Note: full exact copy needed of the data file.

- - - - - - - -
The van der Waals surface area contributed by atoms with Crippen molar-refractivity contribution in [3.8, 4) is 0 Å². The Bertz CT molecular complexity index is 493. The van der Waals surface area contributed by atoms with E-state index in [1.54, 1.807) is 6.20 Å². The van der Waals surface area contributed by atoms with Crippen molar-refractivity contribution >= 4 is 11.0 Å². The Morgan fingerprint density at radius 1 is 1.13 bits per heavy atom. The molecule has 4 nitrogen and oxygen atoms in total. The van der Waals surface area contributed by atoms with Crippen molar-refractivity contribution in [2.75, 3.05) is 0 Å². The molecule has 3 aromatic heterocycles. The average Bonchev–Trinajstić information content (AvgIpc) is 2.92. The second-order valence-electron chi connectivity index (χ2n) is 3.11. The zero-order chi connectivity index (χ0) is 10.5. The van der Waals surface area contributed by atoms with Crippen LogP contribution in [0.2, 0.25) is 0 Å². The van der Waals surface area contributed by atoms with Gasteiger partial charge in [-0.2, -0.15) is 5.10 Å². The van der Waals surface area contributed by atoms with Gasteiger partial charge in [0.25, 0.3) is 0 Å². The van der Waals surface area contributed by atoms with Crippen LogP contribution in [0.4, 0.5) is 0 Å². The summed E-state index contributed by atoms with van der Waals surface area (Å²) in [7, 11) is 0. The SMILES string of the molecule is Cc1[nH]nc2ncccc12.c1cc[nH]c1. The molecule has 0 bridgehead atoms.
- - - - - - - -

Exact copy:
The van der Waals surface area contributed by atoms with Crippen molar-refractivity contribution in [3.8, 4) is 0 Å². The Bertz CT molecular complexity index is 493. The van der Waals surface area contributed by atoms with E-state index in [1.54, 1.807) is 6.20 Å². The van der Waals surface area contributed by atoms with Crippen molar-refractivity contribution >= 4 is 11.0 Å². The Morgan fingerprint density at radius 1 is 1.13 bits per heavy atom. The molecule has 4 nitrogen and oxygen atoms in total. The van der Waals surface area contributed by atoms with Crippen molar-refractivity contribution in [2.75, 3.05) is 0 Å². The molecule has 3 aromatic heterocycles. The average Bonchev–Trinajstić information content (AvgIpc) is 2.92. The second-order valence-electron chi connectivity index (χ2n) is 3.11. The zero-order chi connectivity index (χ0) is 10.5. The van der Waals surface area contributed by atoms with Crippen LogP contribution in [0.2, 0.25) is 0 Å². The van der Waals surface area contributed by atoms with Gasteiger partial charge in [-0.2, -0.15) is 5.10 Å². The van der Waals surface area contributed by atoms with Gasteiger partial charge in [0.25, 0.3) is 0 Å². The van der Waals surface area contributed by atoms with Crippen LogP contribution in [0.4, 0.5) is 0 Å². The summed E-state index contributed by atoms with van der Waals surface area (Å²) in [7, 11) is 0. The SMILES string of the molecule is Cc1[nH]nc2ncccc12.c1cc[nH]c1. The molecule has 0 bridgehead atoms.